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Polish protesters blame the new abortion law for the death of women | App top news

WARSAW, Poland (AP) – Polish protesters on Monday paid tribute to a woman who participated in the 22nd

People lit candles on All Saints’ Day, a religious holiday when Poles visit cemeteries and mourn the dead. They placed the candles in front of the Constitutional Court in Warsaw, which passed a ruling last year that tightened one of the most restrictive abortion laws in Europe.

Women’s Strike, a group fighting for reproductive rights, called for protests in Warsaw and Krakow.

Poland, a predominantly Catholic country, passed a strict law in 1993 banning abortion with the exception of three cases: when the pregnancy was due to rape or incest; if the life or health of the woman is at risk; or if the fetus had congenital malformations. But the Constitutional Court, under the influence of Poland’s conservative ruling party, ruled last year that abortions for congenital defects were unconstitutional.

A lawyer specializing in medical malpractice, Jolanta Budzowska, wrote on social media on Friday about the death of the woman whose fetus did not have amniotic fluid. She said the doctors waited for the fetus to die and after that the woman died of septic shock. Budzowska called the death the consequence of the judgment of the Constitutional Court.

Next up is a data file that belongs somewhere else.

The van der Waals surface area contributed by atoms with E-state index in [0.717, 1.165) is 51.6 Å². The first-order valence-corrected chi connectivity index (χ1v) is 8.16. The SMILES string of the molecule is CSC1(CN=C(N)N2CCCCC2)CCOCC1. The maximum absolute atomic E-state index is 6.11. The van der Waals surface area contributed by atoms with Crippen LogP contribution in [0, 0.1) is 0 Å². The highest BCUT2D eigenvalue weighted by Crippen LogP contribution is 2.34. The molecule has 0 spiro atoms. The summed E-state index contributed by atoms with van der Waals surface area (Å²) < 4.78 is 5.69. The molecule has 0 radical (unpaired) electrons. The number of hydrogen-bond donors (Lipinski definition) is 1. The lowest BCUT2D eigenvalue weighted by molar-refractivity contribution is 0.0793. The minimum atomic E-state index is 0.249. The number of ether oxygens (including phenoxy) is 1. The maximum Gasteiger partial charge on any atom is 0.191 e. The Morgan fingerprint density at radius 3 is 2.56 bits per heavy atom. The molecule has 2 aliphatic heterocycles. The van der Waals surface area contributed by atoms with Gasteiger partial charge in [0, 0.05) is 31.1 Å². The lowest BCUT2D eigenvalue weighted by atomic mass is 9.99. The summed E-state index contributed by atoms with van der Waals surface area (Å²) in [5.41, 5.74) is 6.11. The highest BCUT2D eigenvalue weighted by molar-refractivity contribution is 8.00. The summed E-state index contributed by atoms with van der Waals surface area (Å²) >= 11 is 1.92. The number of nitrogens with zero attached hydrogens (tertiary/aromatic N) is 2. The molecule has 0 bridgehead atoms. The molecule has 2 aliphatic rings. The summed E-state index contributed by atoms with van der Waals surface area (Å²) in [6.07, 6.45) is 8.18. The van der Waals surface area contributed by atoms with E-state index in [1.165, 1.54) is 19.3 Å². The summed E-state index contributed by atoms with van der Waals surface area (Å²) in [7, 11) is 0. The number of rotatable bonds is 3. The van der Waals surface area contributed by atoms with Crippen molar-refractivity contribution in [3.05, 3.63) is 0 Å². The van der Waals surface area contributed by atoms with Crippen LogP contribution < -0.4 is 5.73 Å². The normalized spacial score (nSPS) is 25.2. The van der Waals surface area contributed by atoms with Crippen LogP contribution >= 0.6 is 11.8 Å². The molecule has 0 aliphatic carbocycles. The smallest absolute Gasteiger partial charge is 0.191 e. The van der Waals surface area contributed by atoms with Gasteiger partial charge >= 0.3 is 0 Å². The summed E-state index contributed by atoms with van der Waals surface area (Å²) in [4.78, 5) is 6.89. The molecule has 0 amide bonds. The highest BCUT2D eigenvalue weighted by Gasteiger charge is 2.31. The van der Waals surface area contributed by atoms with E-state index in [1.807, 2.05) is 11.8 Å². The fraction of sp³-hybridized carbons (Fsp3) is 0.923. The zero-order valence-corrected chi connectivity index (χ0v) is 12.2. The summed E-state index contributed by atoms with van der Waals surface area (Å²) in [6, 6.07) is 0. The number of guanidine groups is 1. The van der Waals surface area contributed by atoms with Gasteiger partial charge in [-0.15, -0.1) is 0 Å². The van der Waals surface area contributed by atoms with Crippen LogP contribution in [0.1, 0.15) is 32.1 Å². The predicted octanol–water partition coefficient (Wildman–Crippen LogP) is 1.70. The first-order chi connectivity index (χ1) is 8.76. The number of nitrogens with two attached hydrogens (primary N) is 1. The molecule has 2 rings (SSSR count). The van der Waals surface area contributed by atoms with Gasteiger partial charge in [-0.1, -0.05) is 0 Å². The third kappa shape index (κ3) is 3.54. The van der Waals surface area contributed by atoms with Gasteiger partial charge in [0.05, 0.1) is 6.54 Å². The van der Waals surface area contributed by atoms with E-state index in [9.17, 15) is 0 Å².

She and her family issued a statement Monday with further details, saying the woman was 30 years old, died on September 22nd in a hospital in Pszczyna, southern Poland, and left a husband and daughter.

They said the woman told family and friends in hospital news that doctors are adopting a “wait and see” attitude and will not terminate the pregnancy immediately due to restrictions on legal abortions.

The lawyer and family said the Katowice prosecutor was investigating the case.

Jerzy Kwasniewski, president of Ordo Iuris, an ultra-conservative Catholic group that campaigned for abortion restrictions, warned against jumping to conclusions until investigations are underway.

In theory, the woman could have terminated the pregnancy if her life was in danger. However, reproductive rights activists argue that restrictive abortion laws make doctors fearful of abortion even in legal cases.

“When the laws are very repressive and contain sanctions for doctors, they tend to interpret the law even stricter than the legal text to avoid personal risk,” said Irene Donadio of the International Planned Parenthood Federation.

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